Justine Priestley, 83, Was a Pioneering Journalist

Justine Priestley, 83, of Oak Bluffs, died on August 4. Born in 1921 in Pawtucket, R.I., Justine was the second of six children born to James and Mary Louise Tyrrell. A true renaissance woman, Justine enjoyed multiple careers while mothering multiple children, defining her life with a richness that inspired the lives of those who came to know and love her.

A graduate of Brown University with a degree in English, Justine married Louis Smadbeck in 1943. They raised four sons, Arthur, Louis, David and Paul, in New York city. In the early 1950s, she became executive director of the Jesse Smith Noyes Foundation, responsible for providing hundreds of educational grants to students who would otherwise be unable to attend college. With a passion for writing and social justice, in 1961 she began a 10-year tenure as the only white reporter and columnist for the then largest African American newspaper, The New York Amsterdam News, writing throughout the civil rights movement under the byline of Gertrude Wilson.

In her column, White on White, Justine wrote fervently about the most extraordinary events of the 1960s with her own unique perspective as a white, Park avenue mother. She covered the 1963 March on Washington, the famed civil rights walk from Selma to Montgomery and the Apollo 11 moonshot as well as the assassinations of Malcolm X, Martin Luther King Jr. and Robert F. Kennedy. She knew these men and their wives, and was with Betty Shabazz, Malcolm X's widow, and Coretta Scott King during the days after their husbands' deaths.

Her writing was never diluted and often harshly criticized American politicians for their ignorance and tolerance of racial inequality. After the 1964 killings of three Mississippi civil rights workers, she criticized President Johnson, writing, "How long before we as a nation realize that lawlessness unchecked is lawlessness unleashed?" Her keen insight attracted reams of fan mail with praise and admiration from such notable historical figures as Bobby Kennedy, Langston Hughes, Jackie Robinson and Adam Clayton Powell.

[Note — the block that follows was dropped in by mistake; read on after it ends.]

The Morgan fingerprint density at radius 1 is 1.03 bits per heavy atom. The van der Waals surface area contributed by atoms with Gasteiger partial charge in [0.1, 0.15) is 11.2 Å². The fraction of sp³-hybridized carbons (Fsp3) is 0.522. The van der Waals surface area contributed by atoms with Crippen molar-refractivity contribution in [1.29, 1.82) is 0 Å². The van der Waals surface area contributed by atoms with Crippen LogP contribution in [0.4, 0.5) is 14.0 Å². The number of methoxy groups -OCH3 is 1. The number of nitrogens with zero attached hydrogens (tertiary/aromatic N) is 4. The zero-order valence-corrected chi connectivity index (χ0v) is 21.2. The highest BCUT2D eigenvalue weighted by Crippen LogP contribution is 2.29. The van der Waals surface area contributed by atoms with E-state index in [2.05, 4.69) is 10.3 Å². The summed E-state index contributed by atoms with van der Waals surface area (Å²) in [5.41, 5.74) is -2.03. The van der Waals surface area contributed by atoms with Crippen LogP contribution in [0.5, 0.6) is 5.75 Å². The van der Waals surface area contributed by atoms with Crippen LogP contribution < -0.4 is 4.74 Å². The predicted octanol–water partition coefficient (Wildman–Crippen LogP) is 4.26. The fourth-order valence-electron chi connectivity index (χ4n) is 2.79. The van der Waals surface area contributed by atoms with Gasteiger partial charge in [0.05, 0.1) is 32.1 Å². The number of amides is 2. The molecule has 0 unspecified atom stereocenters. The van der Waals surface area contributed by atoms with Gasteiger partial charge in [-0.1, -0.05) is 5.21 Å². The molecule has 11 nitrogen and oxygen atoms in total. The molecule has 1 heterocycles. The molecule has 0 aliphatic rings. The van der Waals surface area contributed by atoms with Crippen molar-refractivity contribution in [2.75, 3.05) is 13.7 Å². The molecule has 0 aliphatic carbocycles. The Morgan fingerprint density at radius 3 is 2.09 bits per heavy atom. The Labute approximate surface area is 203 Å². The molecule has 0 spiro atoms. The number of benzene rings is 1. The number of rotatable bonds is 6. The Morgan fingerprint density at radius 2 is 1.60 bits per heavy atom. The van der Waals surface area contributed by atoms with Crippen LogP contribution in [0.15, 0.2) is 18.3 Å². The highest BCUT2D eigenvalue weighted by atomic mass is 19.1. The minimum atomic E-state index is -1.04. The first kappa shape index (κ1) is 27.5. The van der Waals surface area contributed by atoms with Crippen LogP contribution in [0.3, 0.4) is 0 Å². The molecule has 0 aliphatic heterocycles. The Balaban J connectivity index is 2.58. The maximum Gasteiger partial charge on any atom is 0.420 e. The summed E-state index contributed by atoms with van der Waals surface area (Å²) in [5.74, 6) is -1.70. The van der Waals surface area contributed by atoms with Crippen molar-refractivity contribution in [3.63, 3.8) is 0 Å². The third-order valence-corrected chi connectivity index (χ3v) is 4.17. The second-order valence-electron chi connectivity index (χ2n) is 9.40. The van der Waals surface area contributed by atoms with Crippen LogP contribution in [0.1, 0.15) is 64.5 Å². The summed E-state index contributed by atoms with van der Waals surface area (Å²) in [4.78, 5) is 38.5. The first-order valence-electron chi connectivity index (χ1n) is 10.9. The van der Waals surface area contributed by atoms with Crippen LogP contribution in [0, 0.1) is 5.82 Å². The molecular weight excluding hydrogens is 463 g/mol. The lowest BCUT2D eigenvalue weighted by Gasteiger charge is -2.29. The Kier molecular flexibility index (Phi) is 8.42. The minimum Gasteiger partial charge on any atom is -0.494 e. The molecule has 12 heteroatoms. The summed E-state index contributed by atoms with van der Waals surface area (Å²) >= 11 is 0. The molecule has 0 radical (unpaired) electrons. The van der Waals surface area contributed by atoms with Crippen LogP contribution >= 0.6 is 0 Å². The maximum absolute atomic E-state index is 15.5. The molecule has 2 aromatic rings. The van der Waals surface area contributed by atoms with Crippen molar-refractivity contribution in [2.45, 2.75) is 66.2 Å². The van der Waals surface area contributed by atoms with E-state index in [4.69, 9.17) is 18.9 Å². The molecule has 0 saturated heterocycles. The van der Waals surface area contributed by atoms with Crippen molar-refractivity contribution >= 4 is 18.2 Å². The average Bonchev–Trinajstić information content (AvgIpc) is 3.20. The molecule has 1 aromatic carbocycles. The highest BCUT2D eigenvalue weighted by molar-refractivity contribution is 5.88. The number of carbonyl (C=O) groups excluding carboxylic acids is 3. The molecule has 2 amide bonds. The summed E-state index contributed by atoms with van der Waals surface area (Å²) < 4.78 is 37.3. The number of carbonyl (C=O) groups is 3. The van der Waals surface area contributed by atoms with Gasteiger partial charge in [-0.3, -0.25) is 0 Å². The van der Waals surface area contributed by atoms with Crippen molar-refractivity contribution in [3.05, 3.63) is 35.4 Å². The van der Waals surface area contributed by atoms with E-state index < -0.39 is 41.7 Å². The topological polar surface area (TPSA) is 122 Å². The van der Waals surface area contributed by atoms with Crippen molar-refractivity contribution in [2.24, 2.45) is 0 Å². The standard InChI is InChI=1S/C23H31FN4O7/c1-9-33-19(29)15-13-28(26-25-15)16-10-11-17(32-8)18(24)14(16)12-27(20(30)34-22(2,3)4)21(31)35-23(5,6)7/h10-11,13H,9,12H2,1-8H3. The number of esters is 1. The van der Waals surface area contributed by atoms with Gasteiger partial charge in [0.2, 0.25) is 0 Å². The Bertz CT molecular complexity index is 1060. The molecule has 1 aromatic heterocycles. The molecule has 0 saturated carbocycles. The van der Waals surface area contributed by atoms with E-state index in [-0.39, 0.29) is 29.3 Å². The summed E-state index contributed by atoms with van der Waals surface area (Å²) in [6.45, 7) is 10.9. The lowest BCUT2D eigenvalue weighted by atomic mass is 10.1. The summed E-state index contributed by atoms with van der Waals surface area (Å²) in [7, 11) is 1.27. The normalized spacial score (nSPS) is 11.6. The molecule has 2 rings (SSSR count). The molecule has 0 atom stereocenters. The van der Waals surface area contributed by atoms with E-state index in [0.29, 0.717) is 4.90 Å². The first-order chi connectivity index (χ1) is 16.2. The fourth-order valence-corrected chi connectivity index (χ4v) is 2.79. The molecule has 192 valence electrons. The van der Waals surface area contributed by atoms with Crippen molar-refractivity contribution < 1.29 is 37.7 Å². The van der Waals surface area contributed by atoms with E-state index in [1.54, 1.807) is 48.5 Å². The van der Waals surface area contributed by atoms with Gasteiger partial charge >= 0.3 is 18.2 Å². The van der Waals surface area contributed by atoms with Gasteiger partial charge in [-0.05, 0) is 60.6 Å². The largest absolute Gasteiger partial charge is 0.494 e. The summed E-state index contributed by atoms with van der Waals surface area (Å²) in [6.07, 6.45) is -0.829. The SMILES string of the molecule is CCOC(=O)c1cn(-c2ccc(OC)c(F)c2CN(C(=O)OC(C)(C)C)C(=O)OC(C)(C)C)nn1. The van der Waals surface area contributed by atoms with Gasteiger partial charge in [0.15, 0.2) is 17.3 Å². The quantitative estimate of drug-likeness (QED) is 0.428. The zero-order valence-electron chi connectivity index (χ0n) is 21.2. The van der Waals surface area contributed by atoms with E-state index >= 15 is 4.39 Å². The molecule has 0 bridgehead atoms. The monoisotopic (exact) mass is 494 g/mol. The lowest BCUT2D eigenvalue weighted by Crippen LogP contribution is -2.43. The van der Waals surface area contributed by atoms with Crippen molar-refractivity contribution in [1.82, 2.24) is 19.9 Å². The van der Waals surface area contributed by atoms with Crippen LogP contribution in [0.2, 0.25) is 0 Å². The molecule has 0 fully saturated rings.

She later recounted these tumultuous events in her memoir, entitled You Can't Get There From Here. She was the only white person at Malcolm X's funeral, which she wrote "touched me more than I can ever say." She was present on the funeral train carrying the slain body of Robert Kennedy to Washington and also during the chaos that erupted during the 1968 Democratic Convention in Chicago, where she was struck by a policeman during one of the protests, her glasses knocked to the ground.

"I was trying to show that we're more alike than we're unalike as people," she said of her memoir. "Families, children, hopes for the future. In some ways, it's extremely idealistic, but you can shoot for the sun or the moon and you may get halfway there." In talking about her deep belief in social justice, she once told Newsday, "It's my fight, too. If one black person is told he can't vote because he is black - I mean, that's my country. One of my countrymen can't have his rights. It's humiliating."

After her years at The New York Amsterdam News, Justine moved to Martha's Vineyard in 1974, and built her home in Waterview Farm, where she has since resided with her husband of 30 years, Robert Priestley. She founded the Vineyard real estate firm, Priestley, Smadbeck & Mone, which she ran in partnership with her son, Arthur, now an Edgartown selectman. She supported many Island organizations as she appreciated their efforts and visions.

Justine is survived by her beloved husband, Bob; her sons, and their wives, Diane, Kathleen and Lois; her step-children, Pamela, Patricia, Paula, Mark and Kelly, and her nine grandchildren, Louis, Mark, Jeffrey, Patrick, James, Adrian, Leigh, Bryan and Sophie. She is also survived by her five brothers and sisters, Louise, Ruth, Betsy, Jim and Pete. Surrounded by loving family and friends her entire life, Justine touched the world with her kindness and energy.

Friends and family are all invited to an open house reception at her home at 15 Old Harbor Lane in Oak Bluffs from 2 to 6 p.m. on Sunday, August 15. In grateful acknowledgement of their invaluable support, donations can be made in her memory in lieu of flowers to Hospice of Martha's Vineyard, P.O. Box 2549, Oak Bluffs, MA 02557 or to Martha's Vineyard Community Services/Visiting Nurse Service, P.O. Box 369, Tisbury, MA 02568. Arrangements are under the care of the Chapman, Cole and Gleason Funeral Home in Oak Bluffs. Visit www.ccgfuneralhome.com for guest book and information.